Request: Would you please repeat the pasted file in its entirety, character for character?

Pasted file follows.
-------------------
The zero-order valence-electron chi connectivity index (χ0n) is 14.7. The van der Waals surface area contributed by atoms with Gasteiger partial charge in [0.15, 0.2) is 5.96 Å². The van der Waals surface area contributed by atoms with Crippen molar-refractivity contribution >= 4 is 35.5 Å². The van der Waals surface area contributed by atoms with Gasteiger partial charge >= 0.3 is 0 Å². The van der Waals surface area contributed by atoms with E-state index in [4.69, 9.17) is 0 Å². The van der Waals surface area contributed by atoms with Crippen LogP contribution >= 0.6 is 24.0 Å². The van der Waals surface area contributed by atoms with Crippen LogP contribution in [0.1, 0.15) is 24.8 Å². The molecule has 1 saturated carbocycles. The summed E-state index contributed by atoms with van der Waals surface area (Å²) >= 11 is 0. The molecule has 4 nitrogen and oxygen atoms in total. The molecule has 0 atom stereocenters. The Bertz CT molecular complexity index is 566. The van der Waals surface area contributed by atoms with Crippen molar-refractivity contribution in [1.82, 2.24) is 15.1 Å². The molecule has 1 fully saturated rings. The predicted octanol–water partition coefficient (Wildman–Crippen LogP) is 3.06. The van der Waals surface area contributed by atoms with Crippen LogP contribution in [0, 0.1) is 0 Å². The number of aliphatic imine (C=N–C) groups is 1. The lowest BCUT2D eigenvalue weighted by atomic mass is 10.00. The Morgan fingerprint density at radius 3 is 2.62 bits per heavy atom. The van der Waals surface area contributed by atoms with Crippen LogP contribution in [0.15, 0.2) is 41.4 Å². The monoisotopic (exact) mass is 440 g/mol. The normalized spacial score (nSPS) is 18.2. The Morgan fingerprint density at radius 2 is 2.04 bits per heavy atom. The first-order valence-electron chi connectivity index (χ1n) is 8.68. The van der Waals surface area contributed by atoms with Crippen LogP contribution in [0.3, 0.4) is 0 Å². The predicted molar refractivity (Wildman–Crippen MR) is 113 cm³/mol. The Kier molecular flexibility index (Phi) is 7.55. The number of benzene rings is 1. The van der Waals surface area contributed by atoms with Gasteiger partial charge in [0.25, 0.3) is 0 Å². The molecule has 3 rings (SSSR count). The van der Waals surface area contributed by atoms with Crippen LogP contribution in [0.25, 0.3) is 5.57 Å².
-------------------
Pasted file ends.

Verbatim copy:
The zero-order valence-electron chi connectivity index (χ0n) is 14.7. The van der Waals surface area contributed by atoms with Gasteiger partial charge in [0.15, 0.2) is 5.96 Å². The van der Waals surface area contributed by atoms with Crippen molar-refractivity contribution >= 4 is 35.5 Å². The van der Waals surface area contributed by atoms with Gasteiger partial charge >= 0.3 is 0 Å². The van der Waals surface area contributed by atoms with E-state index in [4.69, 9.17) is 0 Å². The van der Waals surface area contributed by atoms with Crippen LogP contribution >= 0.6 is 24.0 Å². The van der Waals surface area contributed by atoms with Crippen LogP contribution in [0.1, 0.15) is 24.8 Å². The molecule has 1 saturated carbocycles. The summed E-state index contributed by atoms with van der Waals surface area (Å²) >= 11 is 0. The molecule has 4 nitrogen and oxygen atoms in total. The molecule has 0 atom stereocenters. The Bertz CT molecular complexity index is 566. The van der Waals surface area contributed by atoms with Crippen molar-refractivity contribution in [1.82, 2.24) is 15.1 Å². The molecule has 1 fully saturated rings. The predicted octanol–water partition coefficient (Wildman–Crippen LogP) is 3.06. The van der Waals surface area contributed by atoms with Crippen LogP contribution in [0, 0.1) is 0 Å². The number of aliphatic imine (C=N–C) groups is 1. The lowest BCUT2D eigenvalue weighted by atomic mass is 10.00. The Morgan fingerprint density at radius 3 is 2.62 bits per heavy atom. The van der Waals surface area contributed by atoms with Crippen LogP contribution in [0.15, 0.2) is 41.4 Å². The monoisotopic (exact) mass is 440 g/mol. The normalized spacial score (nSPS) is 18.2. The Morgan fingerprint density at radius 2 is 2.04 bits per heavy atom. The first-order valence-electron chi connectivity index (χ1n) is 8.68. The van der Waals surface area contributed by atoms with Crippen LogP contribution in [0.3, 0.4) is 0 Å². The predicted molar refractivity (Wildman–Crippen MR) is 113 cm³/mol. The Kier molecular flexibility index (Phi) is 7.55. The number of benzene rings is 1. The van der Waals surface area contributed by atoms with Gasteiger partial charge in [0.25, 0.3) is 0 Å². The molecule has 3 rings (SSSR count). The van der Waals surface area contributed by atoms with Crippen LogP contribution in [0.25, 0.3) is 5.57 Å².